Santa Monica
Traditional Reporting for A Digital Age

Santa Monica Real Estate Company, Roque and Mark
2802 Santa Monica Blvd.
Santa Monica, CA 90404

Home Special Reports Archive Links The City Commerce About Contacts Editor Send PR

Santa Monica College Planetarium Reviews Saturn Mission


Bob Kronovet RealtyWe Love Property Management Headaches!

Santa Monica Travel and Tourism

Harding Larmore Kutcher & Kozal, LLP  law firm
Harding, Larmore
Kutcher & Kozal, LLP

By Jorge Casuso

July 24, 2017 -- By the time NASA’s Cassini mission disintegrates as it dives into the cloud tops of Saturn in September, it will have changed the way we view the universe.

The Santa Monica College John Drescher Planetarium will review "the latest images of Saturn -- from a risky vantage point between the rings and the planet -- and Cassini’s many discoveries" when it presents “Cassini’s Grand Finale at Saturn” on Friday, August 4.
Staurn Rings
The Rings of Saturn taken by Cassini (Image courtesy of NASA)

Since arriving at Saturn in 2004 after a seven-year, 2.2-billion-mile journey, Cassini has orbited the ringed planet more than 200 times, flown by its largest moon -- Titan -- more than 100 times and transmitted more than 300,000 raw images of the planet, its moons and its rings, according to NASA.

Among its startling findings is that Saturn's moon Enceladus has a potentially habitable internal ocean and that Titan possibly possesses a primordial earthlike world.

The mission also captured dramatic images of a huge storm as it unfolded and determined that the planet's atmosphere changed colors, alternating between blue and yellow hues.

Cassini also became the first mission to successfully drop a lander on an outer solar system moon when its probe, Huygens, touched down on Titan.

Launched on October 15, 1997, the mission will conclude on September 15, when Cassini plunges into Saturn’s atmosphere and burns up one month before its twentieth birthday.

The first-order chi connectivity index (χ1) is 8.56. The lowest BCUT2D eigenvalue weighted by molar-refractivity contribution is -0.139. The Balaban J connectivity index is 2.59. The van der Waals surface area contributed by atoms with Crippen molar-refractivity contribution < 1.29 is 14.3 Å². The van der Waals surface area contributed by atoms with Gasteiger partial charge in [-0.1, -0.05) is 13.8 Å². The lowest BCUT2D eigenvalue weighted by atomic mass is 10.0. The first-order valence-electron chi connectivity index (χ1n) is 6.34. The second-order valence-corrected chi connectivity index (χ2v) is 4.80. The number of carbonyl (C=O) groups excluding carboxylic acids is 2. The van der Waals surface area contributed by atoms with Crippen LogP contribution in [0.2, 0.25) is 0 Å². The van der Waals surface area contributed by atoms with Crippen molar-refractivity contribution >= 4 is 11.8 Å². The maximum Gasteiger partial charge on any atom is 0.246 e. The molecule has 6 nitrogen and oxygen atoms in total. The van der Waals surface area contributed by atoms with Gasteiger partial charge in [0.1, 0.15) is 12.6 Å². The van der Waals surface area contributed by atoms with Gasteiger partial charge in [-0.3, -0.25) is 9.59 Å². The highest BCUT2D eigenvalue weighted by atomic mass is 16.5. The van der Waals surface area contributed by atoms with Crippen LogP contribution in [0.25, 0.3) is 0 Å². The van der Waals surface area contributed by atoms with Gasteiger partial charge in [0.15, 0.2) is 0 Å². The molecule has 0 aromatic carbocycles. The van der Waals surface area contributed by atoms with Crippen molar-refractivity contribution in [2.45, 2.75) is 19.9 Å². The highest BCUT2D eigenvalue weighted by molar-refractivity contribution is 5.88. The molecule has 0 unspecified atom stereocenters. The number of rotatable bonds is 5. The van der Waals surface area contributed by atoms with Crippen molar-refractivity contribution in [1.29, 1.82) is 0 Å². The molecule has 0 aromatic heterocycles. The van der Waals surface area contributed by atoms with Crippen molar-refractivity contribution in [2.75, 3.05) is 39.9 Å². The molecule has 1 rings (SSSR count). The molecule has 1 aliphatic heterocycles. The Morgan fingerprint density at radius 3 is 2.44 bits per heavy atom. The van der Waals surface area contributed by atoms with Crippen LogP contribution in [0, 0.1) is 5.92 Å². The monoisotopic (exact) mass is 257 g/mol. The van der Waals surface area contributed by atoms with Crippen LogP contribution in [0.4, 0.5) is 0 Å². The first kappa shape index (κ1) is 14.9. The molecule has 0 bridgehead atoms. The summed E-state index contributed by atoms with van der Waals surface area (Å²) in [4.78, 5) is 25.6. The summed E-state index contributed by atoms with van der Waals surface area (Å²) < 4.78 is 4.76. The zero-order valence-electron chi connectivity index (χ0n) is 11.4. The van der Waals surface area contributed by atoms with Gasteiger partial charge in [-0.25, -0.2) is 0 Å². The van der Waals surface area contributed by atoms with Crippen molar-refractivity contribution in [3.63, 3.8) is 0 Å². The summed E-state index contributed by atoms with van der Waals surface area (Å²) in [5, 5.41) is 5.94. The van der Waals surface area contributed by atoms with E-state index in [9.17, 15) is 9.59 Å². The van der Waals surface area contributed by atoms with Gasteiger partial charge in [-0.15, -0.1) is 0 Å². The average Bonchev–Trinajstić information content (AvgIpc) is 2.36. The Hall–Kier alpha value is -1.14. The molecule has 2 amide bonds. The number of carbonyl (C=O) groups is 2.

Also next month, the planetarium also will present "Solar System Exploration Review" on Friday, August 11.

"As the end of the Cassini mission nears, now is an opportune time to review the state of humanity’s robotic solar system exploration efforts," planetarium officials said.

"What new missions are in the works, and who is proposing to carry them out? Will we see more near-term exploration missions from relatively new players like China and India? Will Mars exploration move into a new phase to support mounting human missions to the Red Planet?"

The feature shows and a telescope viewing session take place at 8 p.m. and are preceded at 7 p.m. by “The Night Sky Show,” which offers "the latest news in astronomy and space exploration, a family-friendly 'tour' of the constellations and answers to astronomy-related questions.

The John Drescher Planetarium, which features a Digistar projection system, is located near the elevators on the second floor of Drescher Hall, 1900 Pico Boulevard.

Tickets are available at the door and cost $11 ($9 seniors and children) for the evening’s scheduled “double bill," or $6 ($5 seniors age 60 and older and children age 12 and under) for a single show or telescope-viewing session.

For more information call (310) 434-3005 or visit All shows are subject to change or cancellation without notice.


Back to Lookout News copyrightCopyright 1999-2017 All Rights Reserved. EMAIL Disclosures